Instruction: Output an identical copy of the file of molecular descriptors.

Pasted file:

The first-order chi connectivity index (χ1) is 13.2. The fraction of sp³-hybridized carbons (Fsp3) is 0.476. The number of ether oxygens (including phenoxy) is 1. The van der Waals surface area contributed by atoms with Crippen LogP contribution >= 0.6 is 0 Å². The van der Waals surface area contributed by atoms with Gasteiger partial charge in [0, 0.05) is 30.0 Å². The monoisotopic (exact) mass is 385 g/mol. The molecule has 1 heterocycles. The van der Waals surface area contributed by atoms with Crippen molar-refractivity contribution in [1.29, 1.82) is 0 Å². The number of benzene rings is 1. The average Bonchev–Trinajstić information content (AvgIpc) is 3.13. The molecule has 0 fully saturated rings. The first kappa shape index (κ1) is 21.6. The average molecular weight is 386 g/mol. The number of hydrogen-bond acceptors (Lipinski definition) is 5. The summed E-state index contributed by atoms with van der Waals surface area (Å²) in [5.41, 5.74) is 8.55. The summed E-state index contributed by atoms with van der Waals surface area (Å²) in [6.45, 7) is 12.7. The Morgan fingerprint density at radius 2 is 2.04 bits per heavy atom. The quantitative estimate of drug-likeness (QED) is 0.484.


The first-order chi connectivity index (χ1) is 13.2. The fraction of sp³-hybridized carbons (Fsp3) is 0.476. The number of ether oxygens (including phenoxy) is 1. The van der Waals surface area contributed by atoms with Crippen LogP contribution >= 0.6 is 0 Å². The van der Waals surface area contributed by atoms with Gasteiger partial charge in [0, 0.05) is 30.0 Å². The monoisotopic (exact) mass is 385 g/mol. The molecule has 1 heterocycles. The van der Waals surface area contributed by atoms with Crippen molar-refractivity contribution in [1.29, 1.82) is 0 Å². The number of benzene rings is 1. The average Bonchev–Trinajstić information content (AvgIpc) is 3.13. The molecule has 0 fully saturated rings. The first kappa shape index (κ1) is 21.6. The average molecular weight is 386 g/mol. The number of hydrogen-bond acceptors (Lipinski definition) is 5. The summed E-state index contributed by atoms with van der Waals surface area (Å²) in [5.41, 5.74) is 8.55. The summed E-state index contributed by atoms with van der Waals surface area (Å²) in [6.45, 7) is 12.7. The Morgan fingerprint density at radius 2 is 2.04 bits per heavy atom. The quantitative estimate of drug-likeness (QED) is 0.484.